I've also been busy preparing for the imminent arrival of my first child, which is exciting and already life-changing. For instance I've now joined my wife in not drinking alcohol as I may be required to rush her off to hospital at a moment's notice. Hence I have entered the murky world of low alcohol beer! So far we've sampled Becks Blue (zero alcohol), Cobra Zero (zero alcohol) and Clausthaler Classic (< 0.5% alcohol). And I must say that Clausthaler has been a revelation that wins out over the others. It doesn't taste watery and overly bitter (like the Becks) but it's not cloying and overly malty (like the Cobra). In fact it actually tastes like a fairly normal weakish French bottled lager to me, which is a fair feat when it leaves your head clear. I know it's German but it reminds me of Kronenbourg or St Omer in stubbies when camping in France for some reason.

Actually it's truly quite wondrous stuff as you can savour a cold beer or two on a summer's afternoon and not be in the slightest bit muddled or woozy for the rest of the day. It's just refreshing, tasty and beery. I picked it up in Waitrose on a whim, but I now know that it's actually the most popular alcohol-free brand in Europe and I can see why.

I learnt a lot about it from this very good and fact-filled review by a beer-craving pregnant lady, a few notables from which I'll expound upon here. Apparently they brew it in the same manner as other German purity-law beers, but with a special yeast that doesn't generate nearly so much alcohol. This sets it apart from most other low alcohol brews that pass normal strength beer through an osmosis process that knackers the flavour. Clausthaler claim that the small amount of alcohol in their beer is just enough to make it properly 'beery' compared to those with none. Anyway – Clausthaler is thoroughly recommended, though I'm still hoping to find some low-alcohol bitter in the supermarkets. The 30p a can 2% generic value bitter you see in the low-end supermarkets doesn't count as the alcohol content is clearly just the result of penny-pinching.


Long Days has a hint of raspberry to make an interesting summer brew. Golden in colour and 4.5% ABV it's nicely weighted for a summer's day and the raspberry is not so much as to become cloying, but enough to make it stand apart from the competition.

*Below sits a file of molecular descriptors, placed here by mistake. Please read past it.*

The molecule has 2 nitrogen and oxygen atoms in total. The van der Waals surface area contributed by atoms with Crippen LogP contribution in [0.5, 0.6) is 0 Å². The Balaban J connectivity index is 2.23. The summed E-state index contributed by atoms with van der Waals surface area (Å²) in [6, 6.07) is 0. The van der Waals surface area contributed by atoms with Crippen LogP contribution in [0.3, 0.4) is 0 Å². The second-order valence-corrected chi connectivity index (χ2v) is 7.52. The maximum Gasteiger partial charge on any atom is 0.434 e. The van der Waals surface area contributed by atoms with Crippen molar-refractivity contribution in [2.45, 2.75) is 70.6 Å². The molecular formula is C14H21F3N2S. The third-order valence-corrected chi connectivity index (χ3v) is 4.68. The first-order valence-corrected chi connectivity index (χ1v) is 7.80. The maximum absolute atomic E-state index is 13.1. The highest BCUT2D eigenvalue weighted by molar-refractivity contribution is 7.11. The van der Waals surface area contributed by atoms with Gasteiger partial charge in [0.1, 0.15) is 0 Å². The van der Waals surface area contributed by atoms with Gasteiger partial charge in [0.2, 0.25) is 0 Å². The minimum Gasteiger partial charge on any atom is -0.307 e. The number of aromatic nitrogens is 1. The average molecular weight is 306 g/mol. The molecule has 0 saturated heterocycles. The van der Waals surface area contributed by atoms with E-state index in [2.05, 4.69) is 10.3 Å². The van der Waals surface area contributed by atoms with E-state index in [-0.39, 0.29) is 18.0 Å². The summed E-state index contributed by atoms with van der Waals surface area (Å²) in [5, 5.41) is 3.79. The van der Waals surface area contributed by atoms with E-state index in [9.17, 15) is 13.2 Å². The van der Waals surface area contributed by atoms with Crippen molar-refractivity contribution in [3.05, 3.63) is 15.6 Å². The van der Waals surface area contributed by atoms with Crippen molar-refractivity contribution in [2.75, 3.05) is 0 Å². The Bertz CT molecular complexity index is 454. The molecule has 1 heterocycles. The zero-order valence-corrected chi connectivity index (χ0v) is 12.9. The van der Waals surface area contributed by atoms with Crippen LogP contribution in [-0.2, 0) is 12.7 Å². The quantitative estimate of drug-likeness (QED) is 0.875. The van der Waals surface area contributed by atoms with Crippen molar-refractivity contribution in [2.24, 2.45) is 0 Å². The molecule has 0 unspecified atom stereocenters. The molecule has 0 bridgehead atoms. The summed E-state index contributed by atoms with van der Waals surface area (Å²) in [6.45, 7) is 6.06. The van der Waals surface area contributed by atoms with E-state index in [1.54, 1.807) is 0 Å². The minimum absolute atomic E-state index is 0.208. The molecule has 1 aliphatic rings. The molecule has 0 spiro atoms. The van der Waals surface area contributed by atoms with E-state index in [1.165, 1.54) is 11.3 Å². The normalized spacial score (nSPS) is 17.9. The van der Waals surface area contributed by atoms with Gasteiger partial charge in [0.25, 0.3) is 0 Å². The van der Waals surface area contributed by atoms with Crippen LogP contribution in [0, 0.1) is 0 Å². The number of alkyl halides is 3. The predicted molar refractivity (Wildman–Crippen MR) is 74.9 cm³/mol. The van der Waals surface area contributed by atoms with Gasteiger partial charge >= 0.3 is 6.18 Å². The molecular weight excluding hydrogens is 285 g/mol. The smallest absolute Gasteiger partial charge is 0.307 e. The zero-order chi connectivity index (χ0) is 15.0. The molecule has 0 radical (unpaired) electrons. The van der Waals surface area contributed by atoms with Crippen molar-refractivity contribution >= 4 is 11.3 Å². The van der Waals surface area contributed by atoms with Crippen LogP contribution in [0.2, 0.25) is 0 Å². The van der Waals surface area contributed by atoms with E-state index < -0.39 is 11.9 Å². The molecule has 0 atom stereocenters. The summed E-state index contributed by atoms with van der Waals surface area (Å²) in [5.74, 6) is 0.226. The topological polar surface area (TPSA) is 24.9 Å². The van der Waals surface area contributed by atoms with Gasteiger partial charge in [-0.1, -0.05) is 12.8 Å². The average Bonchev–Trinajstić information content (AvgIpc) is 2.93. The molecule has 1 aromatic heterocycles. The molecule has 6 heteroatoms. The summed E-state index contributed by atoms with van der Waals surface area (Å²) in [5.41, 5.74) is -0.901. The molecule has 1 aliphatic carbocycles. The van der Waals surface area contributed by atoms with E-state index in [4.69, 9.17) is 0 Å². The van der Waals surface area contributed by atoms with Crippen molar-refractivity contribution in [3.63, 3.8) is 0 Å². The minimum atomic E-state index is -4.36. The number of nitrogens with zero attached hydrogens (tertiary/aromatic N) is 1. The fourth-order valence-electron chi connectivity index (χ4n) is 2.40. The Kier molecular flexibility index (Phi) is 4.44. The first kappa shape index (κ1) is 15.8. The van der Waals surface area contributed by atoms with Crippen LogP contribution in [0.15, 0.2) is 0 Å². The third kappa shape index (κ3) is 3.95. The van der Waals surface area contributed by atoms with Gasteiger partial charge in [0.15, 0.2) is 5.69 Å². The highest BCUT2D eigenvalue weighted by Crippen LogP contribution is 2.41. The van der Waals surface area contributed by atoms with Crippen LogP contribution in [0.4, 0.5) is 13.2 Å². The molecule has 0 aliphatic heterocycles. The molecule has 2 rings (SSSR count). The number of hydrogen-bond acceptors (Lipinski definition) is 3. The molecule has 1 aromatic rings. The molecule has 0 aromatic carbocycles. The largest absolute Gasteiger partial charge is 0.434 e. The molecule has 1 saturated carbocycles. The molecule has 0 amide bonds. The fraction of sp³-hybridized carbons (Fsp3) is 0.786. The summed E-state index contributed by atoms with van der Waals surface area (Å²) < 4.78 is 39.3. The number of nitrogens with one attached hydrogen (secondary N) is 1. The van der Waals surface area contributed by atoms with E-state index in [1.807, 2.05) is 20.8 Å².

I'm a touch annoyed by the labelling on the bottle, which tells us that "to celebrate the summer solstice in the past, ale was often brewed with raspberry leaves as an alleged aid to fertility" but only mentions a "subtle hint of raspberries", in such a manner that I suspect they didn't achieve it by adding the raspberry leaves they evocatively mention. I imagine that if they did then they'd have been clear about it, so they probably get the raspberry flavour into the beer in a less romantic manner – perhaps by adding juice. Labelling like this always leaves me feeling like the brewer has tried to con me with their carefully chosen words, which is a shame as it's a good beer.


A mobile beer review today! Who says variety is dead?

Here we see pictured the can of Arkell's 3B that quenched my frazzled business brain after a hard day out of the office a month or so ago. This was on a train back from Swindon to London to be precise, and I have to say that the availability of a half decent drop of bitter on the train was a pleasant surprise. Arkell's is actually a Swindon based brewery too, so it's nice to see the big nasty train company keeping the food miles down and offering local producers.

It's got a decent colour to it, and the well rounded maltiness you'd hope to find from that colour. At 4% the weight is just about right for the circumstances. All in all it was very welcome and dare I say even recommended if you find yourself near Swindon on a train, even out of a small plastic cup!


Another pretender to the weiss throne? Not a bad one by all accounts, and with some hint of a reward round it's neck from the World Beer Awards – though it's not clear what exactly from that label. The website suggests it is in fact the world's best wheat beer and details some funky manoeuvres required to pour it properly and get the tasty sediment mixed in just right. I'd struggle to tell it from any other to be honest, but couldn't say anything bad about it. I think at some point I'm going to have to line up a bunch of weissbiers and really play them off against each other!


This Japanese import is surprisingly decent, but nothing special. It's clean and crisp, and ideally drunk well chilled. There's nothing particularly notable about it that I can pick out, but it steers clear of tasting like weak/sweet American rubbish. I wouldn't go out of my way to drink it, but it's a decent enough simple lager on a hot day.